We’re hitting the road this June and taking the whole crew with us, so put on your party pants, bring the whole family, and hide the nice china!!!
This Magical Meat Tour is coming to a town near you!
This 5-6lb Tomahawk rack includes 5 long bone chops, and truly is a rare find. Each chop includes the entire rib bone of the pig from the loin all the way down to the tip of the spare rib. Grilled as a whole roast or 5 stunning individual chops, any grillmaster will be impressed by this Flintstone cut. Pork chops or St. Louis? Thanks to the expert hand of the butcher, you get the best of both.
This is the most tender cut of the pig from the cherished center part of the loin. This cut boasts plenty of inter-muscular marbling and subtle flavors.
You’ll want to get every bit of this meat! The rib meat is darker and extremely flavorful because it cooks right on the bone. It will crisp up nicely on the grill – the St. Louis is one of our best selling summer cuts, and this is the best way to enjoy it.
Don’t be afraid of the name, this is the game changer! This fat ensures every bite you take will be full of flavor. Leave a good layer of backfat on and never worry about dry pork again!
Some sprigs of this, Omnivore Salt, and fresh pepper are the only seasonings you need for jaw-dropping results!
The Tomahawk chop is a custom cut. Usually when pigs are processed at the butcher, the rib and loin are separated with a band-saw. This is the assembly line way and you will find pigs cut this way in most butchers shops around the country. But because the Tomahawk chop includes the entire bone of the pig, from the loin all the way down to the tip of the spare rib, it must be pulled from the line and cut differently.
To make the Tomahawk, the butcher pulls a 35lb “middle” from the line (presuming a hog that hangs at around 200lbs). The middle includes the following cuts: the loin section (from the country-rib on the shoulder end to the porter section on the ham end; the spare rib, and the belly. First the butcher removes the belly from along the rib cage. Removing the belly with a knife while preserving it fully intact is no easy task and many home butchers would have a problem not ruining some part of the ten pound piece. Then they remove the porter section of the loin and the other end, the country rib section. Then they remove the chime bone, which is a bone that can’t be cut without a bandsaw. “Chime bone removed” is a constant descriptor of loins, with rare exception!
Lou Fantasma, the manager of our partner Paradise Locker Meats in Trimble, Missouri says the Tomahawk looks really cool because of the long bone that includes the spare rib section. He says it gives you a Flintstone-rib feeling. Because of its unusual shape, he likes to call the cut an adult sized meatcicle.
It makes for the perfect manly man’s Father’s Day cut!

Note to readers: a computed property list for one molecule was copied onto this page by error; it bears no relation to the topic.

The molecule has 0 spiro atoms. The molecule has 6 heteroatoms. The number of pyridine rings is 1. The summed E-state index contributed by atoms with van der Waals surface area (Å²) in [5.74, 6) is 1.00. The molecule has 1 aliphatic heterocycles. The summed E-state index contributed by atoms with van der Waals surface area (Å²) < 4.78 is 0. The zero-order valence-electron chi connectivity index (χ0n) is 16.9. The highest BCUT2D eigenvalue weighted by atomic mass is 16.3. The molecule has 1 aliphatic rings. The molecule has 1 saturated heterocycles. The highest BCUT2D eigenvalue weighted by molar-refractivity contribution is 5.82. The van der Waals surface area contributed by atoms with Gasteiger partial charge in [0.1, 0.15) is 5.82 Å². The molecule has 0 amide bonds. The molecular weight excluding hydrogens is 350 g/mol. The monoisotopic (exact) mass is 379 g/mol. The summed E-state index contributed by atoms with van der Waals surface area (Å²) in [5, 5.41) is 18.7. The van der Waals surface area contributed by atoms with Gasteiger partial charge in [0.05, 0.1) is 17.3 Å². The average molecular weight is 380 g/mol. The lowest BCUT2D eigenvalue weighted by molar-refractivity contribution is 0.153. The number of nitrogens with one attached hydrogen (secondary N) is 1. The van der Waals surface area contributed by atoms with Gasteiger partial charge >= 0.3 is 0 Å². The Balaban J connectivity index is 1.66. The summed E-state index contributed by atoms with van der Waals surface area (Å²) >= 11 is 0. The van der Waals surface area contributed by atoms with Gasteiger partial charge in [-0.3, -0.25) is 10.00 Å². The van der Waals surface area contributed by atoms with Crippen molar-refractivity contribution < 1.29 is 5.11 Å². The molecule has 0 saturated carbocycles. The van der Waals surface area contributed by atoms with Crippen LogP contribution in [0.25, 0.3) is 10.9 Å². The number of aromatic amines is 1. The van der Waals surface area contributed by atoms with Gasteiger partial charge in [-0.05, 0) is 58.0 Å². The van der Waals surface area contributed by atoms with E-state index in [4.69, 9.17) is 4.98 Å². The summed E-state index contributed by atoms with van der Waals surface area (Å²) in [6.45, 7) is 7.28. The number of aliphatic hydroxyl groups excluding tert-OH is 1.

I’ve always known that a book was needed to accumulate all the funny things I’ve experienced over the years working with great people and tasting great foods. I met my co-author Mike Edison while doing a show on the Heritage Radio Network, and I knew I had found a perfect communicator for these ideas.
One is to grind the entire animal. This is efficient, effective and in a large part, the wave of the future. When burger meat is the goal, an entire animal is able to become one product.
Every year for the past decade the Heritage Foods USA crew takes a bunch of chefs on a tour of the slaughter facility and farms that we work with in Kansas.
But more young people are signing on to this line of work than in past decades because of a growing demand for better food. Perhaps no other two organizations have done more to support this important trend than 4-H Youth Development Organization and FFA (Future Farmers of America).
The next trip is scheduled for May 1st, and we’d like to invite you to join us on the road! We will be updating The Blog and Facebook every step of the way with pictures and stories of our adventures. Let us know what you want to see and what questions you have for our farmers and we’ll find you answers!
Dick Bessey from Heritage Meat Shop gives us an update on what’s happening at the Essex Street Market:
‘Heritage Meat Shop is the “visible” arm of Heritage Foods USA. Located in New York City’s Essex Street Market, HMS can provide a selection of meats both from local farmers and from the stocks of Heritage Foods USA.
Two or three times a week we’ll have beef and hogs to break down, and we’ll happily provide custom cuts. Just give us a call, as these cuts go fast!
We’re busy as we head into 2014. Late last week we demonstrated how our butchers break down a hog and a beef hind quarter. Here are some photos of Silva, Aldo and Emilie as they ready some wonderful Angus beef and Berkshire pork for you.
Aldo is also training for the next Rocky movie!!
This week we are excited to premiere Omnivore Salt as part of our brand new pantry section. Omnivore Salt is crafted by blacksmith, hunter, and food lover Angelo Garro in his forge in San Francisco. The blend is based on the recipe his mother taught him while he was growing up in Sicily. His salt has become legendary in the food and arts scene in the Bay Area and now it is available for customers around the country.
Baia Pasta is made by Renato Sardo in Oakland, CA. Renato and Heritage Foods founder Patrick Martins’ friendship stretches back to the founding of Slow Food USA. Both have expanded their passion for quality food to specialty products and we are so pleased to be pairing his outstanding pastas with our meats. Ground pork, beef, lamb, and goat all make exceptional sauces that partner perfectly with Baia Pasta.